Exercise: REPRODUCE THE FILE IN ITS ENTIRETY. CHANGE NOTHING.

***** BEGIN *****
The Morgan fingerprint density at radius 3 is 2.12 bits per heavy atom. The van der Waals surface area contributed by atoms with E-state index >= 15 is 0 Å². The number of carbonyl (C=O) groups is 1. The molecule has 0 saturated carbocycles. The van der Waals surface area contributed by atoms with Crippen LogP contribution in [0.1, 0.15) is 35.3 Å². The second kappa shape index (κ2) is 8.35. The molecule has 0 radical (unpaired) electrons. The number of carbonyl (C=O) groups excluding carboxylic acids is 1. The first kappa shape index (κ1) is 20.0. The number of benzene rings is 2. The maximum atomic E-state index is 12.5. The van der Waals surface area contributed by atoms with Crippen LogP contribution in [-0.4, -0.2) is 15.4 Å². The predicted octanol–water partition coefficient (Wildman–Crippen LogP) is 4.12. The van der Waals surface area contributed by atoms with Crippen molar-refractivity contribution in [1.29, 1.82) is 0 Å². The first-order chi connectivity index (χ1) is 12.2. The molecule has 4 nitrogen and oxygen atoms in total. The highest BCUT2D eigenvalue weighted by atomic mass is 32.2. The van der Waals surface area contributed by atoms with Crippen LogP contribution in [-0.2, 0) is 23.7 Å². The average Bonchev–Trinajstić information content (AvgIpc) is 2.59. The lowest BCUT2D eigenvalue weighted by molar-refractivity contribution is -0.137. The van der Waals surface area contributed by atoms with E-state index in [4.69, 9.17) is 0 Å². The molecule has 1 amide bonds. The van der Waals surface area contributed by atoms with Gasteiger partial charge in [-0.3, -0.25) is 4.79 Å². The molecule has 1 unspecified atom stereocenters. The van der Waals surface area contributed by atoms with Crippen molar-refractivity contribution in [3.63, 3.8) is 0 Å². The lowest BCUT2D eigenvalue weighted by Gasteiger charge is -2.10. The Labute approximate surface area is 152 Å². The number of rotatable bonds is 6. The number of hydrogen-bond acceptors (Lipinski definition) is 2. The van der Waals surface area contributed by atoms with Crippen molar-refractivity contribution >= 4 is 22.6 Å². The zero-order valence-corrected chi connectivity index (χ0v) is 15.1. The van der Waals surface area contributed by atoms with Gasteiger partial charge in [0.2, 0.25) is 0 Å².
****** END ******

The Morgan fingerprint density at radius 3 is 2.12 bits per heavy atom. The van der Waals surface area contributed by atoms with E-state index >= 15 is 0 Å². The number of carbonyl (C=O) groups is 1. The molecule has 0 saturated carbocycles. The van der Waals surface area contributed by atoms with Crippen LogP contribution in [0.1, 0.15) is 35.3 Å². The second kappa shape index (κ2) is 8.35. The molecule has 0 radical (unpaired) electrons. The number of carbonyl (C=O) groups excluding carboxylic acids is 1. The first kappa shape index (κ1) is 20.0. The number of benzene rings is 2. The maximum atomic E-state index is 12.5. The van der Waals surface area contributed by atoms with Crippen LogP contribution in [-0.4, -0.2) is 15.4 Å². The predicted octanol–water partition coefficient (Wildman–Crippen LogP) is 4.12. The van der Waals surface area contributed by atoms with Crippen molar-refractivity contribution in [1.29, 1.82) is 0 Å². The first-order chi connectivity index (χ1) is 12.2. The molecule has 4 nitrogen and oxygen atoms in total. The highest BCUT2D eigenvalue weighted by atomic mass is 32.2. The van der Waals surface area contributed by atoms with Crippen LogP contribution in [-0.2, 0) is 23.7 Å². The average Bonchev–Trinajstić information content (AvgIpc) is 2.59. The lowest BCUT2D eigenvalue weighted by molar-refractivity contribution is -0.137. The van der Waals surface area contributed by atoms with E-state index in [4.69, 9.17) is 0 Å². The molecule has 1 amide bonds. The van der Waals surface area contributed by atoms with Gasteiger partial charge in [-0.3, -0.25) is 4.79 Å². The molecule has 1 unspecified atom stereocenters. The van der Waals surface area contributed by atoms with Crippen molar-refractivity contribution in [3.63, 3.8) is 0 Å². The lowest BCUT2D eigenvalue weighted by Gasteiger charge is -2.10. The Labute approximate surface area is 152 Å². The number of rotatable bonds is 6. The number of hydrogen-bond acceptors (Lipinski definition) is 2. The van der Waals surface area contributed by atoms with Crippen molar-refractivity contribution >= 4 is 22.6 Å². The zero-order valence-corrected chi connectivity index (χ0v) is 15.1. The van der Waals surface area contributed by atoms with Gasteiger partial charge in [0.2, 0.25) is 0 Å².